The economy and society of Europe need to make the most of digital. 47% of EU population is not properly digitally skilled, yet in the near future, 90% of jobs will require some level of digital skills.
To maximise the growth The Commission will:
Address barriers in the European Data Economy
The Commission considers some necessary steps to ensure the free flow of data by tackling data location restrictions. It will also explore possible solutions to a number of legal uncertainties emerging in the data economy, such as access to and transfer of non-personal machine-generated data, data liability and portability of non-personal data, interoperability and standards.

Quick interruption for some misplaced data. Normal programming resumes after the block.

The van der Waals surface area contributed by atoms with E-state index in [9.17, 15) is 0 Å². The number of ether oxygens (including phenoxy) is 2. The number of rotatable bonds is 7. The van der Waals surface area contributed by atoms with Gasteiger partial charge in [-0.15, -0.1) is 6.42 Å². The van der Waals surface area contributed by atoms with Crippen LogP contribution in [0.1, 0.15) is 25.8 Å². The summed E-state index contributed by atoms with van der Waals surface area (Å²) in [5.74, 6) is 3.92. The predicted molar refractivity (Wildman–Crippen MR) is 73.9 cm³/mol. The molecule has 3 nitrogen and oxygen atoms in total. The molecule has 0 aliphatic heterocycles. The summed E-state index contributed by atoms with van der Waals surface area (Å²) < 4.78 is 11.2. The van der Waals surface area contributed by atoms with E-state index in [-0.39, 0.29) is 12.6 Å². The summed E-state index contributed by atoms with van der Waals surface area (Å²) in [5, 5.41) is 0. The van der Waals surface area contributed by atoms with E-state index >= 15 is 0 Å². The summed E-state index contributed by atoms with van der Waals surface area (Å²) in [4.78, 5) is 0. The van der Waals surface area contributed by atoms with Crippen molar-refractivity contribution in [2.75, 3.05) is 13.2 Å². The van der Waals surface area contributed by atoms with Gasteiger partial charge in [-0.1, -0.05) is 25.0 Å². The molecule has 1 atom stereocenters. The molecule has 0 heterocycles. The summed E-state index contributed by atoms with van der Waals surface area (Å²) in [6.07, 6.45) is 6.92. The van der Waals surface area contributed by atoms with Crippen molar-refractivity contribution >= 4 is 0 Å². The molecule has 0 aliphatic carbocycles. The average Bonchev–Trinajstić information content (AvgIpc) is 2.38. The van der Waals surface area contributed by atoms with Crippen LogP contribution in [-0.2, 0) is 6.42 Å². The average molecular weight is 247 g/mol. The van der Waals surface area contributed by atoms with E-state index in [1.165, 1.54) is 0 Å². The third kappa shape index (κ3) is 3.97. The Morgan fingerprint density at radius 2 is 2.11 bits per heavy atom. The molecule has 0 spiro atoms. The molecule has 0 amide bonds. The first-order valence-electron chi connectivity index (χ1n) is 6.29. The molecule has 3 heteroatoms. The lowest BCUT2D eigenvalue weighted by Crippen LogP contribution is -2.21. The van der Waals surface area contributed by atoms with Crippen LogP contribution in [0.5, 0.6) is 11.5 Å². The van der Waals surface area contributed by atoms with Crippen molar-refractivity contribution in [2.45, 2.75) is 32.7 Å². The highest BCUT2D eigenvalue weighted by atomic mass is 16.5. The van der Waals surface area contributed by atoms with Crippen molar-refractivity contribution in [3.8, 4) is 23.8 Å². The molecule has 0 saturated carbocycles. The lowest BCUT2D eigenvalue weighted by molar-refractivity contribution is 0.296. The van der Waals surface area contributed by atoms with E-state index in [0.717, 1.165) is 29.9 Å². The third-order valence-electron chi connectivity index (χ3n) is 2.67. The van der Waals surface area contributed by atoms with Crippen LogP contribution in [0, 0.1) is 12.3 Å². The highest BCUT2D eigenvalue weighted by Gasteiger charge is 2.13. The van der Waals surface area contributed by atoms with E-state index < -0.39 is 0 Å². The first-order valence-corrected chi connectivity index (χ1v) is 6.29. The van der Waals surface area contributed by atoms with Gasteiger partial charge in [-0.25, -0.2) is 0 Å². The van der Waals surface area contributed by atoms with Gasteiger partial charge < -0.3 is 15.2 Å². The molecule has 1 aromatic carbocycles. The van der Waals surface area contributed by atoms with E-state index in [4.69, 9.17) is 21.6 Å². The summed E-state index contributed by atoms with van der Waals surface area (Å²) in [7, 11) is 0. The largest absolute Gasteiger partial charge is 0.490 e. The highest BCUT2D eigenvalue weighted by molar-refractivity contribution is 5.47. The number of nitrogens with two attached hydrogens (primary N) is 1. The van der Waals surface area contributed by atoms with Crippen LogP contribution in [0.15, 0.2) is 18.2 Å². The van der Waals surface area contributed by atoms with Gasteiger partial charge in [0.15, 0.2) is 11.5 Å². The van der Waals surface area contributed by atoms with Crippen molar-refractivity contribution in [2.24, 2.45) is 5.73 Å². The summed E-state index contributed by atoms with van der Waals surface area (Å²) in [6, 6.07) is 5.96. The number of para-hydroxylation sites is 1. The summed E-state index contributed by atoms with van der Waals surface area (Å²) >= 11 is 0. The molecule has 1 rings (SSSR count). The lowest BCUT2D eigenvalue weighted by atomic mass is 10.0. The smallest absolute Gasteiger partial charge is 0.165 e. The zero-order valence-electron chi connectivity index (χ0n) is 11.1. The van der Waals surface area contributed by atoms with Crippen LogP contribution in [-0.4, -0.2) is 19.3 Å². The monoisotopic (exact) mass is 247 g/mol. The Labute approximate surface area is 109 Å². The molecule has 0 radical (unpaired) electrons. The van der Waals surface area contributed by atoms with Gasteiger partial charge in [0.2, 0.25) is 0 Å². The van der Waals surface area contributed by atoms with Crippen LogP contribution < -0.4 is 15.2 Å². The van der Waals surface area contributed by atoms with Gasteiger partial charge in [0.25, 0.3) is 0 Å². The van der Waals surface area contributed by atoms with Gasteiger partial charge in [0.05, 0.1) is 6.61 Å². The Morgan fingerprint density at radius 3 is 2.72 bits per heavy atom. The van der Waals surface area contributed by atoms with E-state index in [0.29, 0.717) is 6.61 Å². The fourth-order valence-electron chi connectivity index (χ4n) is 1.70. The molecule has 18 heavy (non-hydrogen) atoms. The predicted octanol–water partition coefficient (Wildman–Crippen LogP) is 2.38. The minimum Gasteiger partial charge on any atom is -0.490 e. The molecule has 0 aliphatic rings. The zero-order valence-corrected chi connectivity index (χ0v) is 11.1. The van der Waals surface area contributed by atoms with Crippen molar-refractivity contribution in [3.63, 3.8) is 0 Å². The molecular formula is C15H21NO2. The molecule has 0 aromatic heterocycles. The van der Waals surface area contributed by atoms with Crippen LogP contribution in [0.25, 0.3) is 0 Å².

Define priorities for standards and interoperability
Support an inclusive digital society
A new e-government plan will also connect business registers across Europe, ensure different national systems can work together, and that businesses and citizens have to put their data "once only" to public administrations. The "once only" measure will potentially save around €5 billion per year by 2017.